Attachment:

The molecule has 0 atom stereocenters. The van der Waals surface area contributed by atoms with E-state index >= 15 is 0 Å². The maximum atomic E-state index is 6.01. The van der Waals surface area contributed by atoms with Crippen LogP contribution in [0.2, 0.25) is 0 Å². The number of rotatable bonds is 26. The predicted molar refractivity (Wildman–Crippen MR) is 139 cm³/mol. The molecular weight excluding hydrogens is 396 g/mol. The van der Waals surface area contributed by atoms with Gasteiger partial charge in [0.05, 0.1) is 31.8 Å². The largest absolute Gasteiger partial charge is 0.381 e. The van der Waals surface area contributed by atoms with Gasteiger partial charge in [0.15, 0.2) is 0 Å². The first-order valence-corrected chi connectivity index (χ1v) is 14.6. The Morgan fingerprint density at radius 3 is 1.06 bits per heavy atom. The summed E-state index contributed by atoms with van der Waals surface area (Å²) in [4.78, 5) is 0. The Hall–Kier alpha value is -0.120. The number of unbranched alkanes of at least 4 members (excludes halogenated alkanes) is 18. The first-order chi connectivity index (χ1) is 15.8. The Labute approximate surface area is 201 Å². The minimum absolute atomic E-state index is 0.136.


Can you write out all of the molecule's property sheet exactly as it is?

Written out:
The molecule has 0 atom stereocenters. The van der Waals surface area contributed by atoms with E-state index >= 15 is 0 Å². The maximum atomic E-state index is 6.01. The van der Waals surface area contributed by atoms with Crippen LogP contribution in [0.2, 0.25) is 0 Å². The number of rotatable bonds is 26. The predicted molar refractivity (Wildman–Crippen MR) is 139 cm³/mol. The molecular weight excluding hydrogens is 396 g/mol. The van der Waals surface area contributed by atoms with Gasteiger partial charge in [0.05, 0.1) is 31.8 Å². The largest absolute Gasteiger partial charge is 0.381 e. The van der Waals surface area contributed by atoms with Gasteiger partial charge in [0.15, 0.2) is 0 Å². The first-order valence-corrected chi connectivity index (χ1v) is 14.6. The Morgan fingerprint density at radius 3 is 1.06 bits per heavy atom. The summed E-state index contributed by atoms with van der Waals surface area (Å²) in [4.78, 5) is 0. The Hall–Kier alpha value is -0.120. The number of unbranched alkanes of at least 4 members (excludes halogenated alkanes) is 18. The first-order chi connectivity index (χ1) is 15.8. The Labute approximate surface area is 201 Å². The minimum absolute atomic E-state index is 0.136.